Originally featured on BroadcastEngineering.com
New Schoeps shotgun mic to get workout at World Cup
ESPN audio technicians will use Schoeps new SuperCMIT shotgun microphone at the 2010 World Cup to pick up ball-kick sounds. The microphone digitally suppresses extraneous noise and will be used instead of parabolic microphones along the sidelines.
Both stereo and 5.1 audio feeds are being made available to producers from the World Cup. Schoeps is providing several specialized microphones, including ORTF surround arrays and the SuperCMIT DSP-based shotguns, which are camera-mounted. Not only are they expected to give good "kick action" on the ball, but they are expected to better diffuse noise created by the crowd's vuvuzelas, the trumpet-like noisemakers that are a key part of South African football.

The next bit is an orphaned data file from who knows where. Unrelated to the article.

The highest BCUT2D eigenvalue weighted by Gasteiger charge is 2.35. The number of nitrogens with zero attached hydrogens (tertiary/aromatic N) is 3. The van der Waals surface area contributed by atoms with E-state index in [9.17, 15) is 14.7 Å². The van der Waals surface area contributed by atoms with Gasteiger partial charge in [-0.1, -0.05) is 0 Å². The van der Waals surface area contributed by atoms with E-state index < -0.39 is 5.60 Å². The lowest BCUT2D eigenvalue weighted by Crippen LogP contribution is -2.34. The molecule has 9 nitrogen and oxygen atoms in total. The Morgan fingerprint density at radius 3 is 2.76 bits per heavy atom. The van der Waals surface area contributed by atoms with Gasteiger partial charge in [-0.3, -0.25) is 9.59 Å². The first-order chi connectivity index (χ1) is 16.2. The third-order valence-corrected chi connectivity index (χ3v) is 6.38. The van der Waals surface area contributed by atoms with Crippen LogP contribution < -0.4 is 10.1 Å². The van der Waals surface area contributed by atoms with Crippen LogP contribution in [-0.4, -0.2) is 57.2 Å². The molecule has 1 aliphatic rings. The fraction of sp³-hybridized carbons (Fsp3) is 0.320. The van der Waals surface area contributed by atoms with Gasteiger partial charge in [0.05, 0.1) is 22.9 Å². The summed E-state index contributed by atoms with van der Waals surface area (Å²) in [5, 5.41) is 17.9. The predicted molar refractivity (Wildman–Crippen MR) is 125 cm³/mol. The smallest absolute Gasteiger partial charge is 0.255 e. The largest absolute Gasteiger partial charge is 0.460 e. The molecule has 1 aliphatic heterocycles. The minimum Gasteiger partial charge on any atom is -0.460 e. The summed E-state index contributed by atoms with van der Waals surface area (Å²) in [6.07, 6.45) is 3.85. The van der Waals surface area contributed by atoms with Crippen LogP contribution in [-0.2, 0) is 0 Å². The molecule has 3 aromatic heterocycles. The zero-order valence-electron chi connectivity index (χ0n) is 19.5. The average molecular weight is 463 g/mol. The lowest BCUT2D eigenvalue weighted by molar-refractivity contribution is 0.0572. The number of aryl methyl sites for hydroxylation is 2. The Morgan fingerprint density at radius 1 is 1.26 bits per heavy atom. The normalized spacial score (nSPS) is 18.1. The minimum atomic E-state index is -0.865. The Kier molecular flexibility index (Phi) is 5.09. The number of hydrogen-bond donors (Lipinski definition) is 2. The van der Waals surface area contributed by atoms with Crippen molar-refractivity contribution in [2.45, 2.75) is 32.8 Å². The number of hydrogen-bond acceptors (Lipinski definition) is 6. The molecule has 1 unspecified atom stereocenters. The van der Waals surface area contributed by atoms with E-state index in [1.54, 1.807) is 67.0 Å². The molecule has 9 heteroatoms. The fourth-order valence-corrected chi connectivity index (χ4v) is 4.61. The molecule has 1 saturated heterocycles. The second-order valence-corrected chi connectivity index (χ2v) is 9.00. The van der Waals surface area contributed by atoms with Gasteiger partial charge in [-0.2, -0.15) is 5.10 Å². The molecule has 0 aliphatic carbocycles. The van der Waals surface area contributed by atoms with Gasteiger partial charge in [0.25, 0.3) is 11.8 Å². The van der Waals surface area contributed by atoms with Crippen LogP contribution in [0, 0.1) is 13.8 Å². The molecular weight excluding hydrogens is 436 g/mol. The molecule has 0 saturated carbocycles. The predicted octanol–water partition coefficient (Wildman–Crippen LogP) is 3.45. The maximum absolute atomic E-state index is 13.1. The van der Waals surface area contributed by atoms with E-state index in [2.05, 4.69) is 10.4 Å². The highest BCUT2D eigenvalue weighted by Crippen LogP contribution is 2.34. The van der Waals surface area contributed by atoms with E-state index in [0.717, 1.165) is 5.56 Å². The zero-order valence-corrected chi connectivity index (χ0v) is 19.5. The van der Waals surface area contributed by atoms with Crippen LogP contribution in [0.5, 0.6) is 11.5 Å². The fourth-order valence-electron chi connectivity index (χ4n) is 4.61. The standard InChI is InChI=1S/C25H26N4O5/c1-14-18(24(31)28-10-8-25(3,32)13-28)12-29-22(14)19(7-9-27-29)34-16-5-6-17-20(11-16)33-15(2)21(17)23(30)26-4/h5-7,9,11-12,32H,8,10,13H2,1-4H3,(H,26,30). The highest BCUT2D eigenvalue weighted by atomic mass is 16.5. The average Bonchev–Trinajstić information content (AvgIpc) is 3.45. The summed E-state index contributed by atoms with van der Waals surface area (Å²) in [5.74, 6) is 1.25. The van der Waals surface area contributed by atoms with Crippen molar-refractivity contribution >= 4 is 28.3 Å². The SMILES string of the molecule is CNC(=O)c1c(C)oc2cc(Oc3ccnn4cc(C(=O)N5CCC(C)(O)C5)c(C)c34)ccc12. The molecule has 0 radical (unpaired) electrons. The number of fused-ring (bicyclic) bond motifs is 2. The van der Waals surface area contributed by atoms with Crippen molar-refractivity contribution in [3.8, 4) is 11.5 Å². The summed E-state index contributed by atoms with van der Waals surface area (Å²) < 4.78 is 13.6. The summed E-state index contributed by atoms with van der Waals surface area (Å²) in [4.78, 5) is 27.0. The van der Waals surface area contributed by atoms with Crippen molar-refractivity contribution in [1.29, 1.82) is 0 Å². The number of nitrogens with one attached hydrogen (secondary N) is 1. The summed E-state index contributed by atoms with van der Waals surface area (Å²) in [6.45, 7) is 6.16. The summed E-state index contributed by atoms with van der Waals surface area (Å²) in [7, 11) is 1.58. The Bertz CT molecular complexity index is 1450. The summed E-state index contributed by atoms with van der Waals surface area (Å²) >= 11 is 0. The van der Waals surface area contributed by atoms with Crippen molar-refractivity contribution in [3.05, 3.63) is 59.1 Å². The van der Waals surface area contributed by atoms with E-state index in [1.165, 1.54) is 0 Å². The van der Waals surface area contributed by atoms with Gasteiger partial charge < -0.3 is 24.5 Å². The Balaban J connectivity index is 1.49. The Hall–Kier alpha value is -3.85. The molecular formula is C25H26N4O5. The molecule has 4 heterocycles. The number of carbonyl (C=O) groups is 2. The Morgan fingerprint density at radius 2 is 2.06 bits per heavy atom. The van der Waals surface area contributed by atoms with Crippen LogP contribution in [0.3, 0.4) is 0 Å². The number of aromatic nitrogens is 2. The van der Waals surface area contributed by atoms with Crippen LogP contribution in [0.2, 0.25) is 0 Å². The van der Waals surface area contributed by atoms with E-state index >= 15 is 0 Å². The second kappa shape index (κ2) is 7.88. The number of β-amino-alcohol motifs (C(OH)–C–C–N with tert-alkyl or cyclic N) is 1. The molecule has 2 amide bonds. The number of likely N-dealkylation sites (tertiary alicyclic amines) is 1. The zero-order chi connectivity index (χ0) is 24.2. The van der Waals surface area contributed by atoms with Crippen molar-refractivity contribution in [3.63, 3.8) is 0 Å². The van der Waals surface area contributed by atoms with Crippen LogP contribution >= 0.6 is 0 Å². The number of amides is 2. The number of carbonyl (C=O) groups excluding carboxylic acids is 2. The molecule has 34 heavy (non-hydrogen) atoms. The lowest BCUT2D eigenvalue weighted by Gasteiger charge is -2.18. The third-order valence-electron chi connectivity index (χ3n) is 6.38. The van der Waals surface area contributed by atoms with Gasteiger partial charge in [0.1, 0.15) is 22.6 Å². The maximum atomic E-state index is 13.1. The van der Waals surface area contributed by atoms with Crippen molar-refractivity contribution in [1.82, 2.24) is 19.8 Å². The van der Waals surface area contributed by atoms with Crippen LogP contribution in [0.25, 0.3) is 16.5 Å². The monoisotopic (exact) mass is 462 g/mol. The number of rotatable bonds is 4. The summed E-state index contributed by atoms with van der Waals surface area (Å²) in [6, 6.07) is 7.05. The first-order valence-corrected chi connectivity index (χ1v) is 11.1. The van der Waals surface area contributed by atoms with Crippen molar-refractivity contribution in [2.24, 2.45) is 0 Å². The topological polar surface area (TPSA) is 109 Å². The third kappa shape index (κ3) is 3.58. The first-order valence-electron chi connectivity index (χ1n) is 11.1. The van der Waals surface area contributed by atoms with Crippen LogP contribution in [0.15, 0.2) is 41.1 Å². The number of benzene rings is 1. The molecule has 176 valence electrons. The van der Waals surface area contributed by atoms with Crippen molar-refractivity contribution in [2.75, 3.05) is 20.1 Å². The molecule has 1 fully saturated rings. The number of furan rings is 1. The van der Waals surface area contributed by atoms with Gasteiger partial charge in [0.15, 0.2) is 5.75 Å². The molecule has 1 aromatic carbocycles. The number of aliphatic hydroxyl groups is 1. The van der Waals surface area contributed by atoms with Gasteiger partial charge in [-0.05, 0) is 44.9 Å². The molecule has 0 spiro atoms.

The new Schoeps SuperCMIT shotgun has a two-channel output, with the SuperCMIT signal on channel one and the direct, single-transducer CMIT signal on channel two. The company said the SuperCMIT defines a new category of shotgun microphone, with directivity that goes beyond anything previously available.
The SuperCMIT can be a problem-solver wherever diffuse sources of noise — such as street noise, wind noise, room sound, audience and passers-by — might interfere with a recording. Unwanted noise is greatly reduced in level, even at low frequencies, without altering the tone color of front-arriving direct sound.
Other key sound gear to be used at the World Cup includes Sennheiser MHK416 and MKH418S shotgun mics, Lawo mixing consoles, Genelec monitoring and Dolby encoders.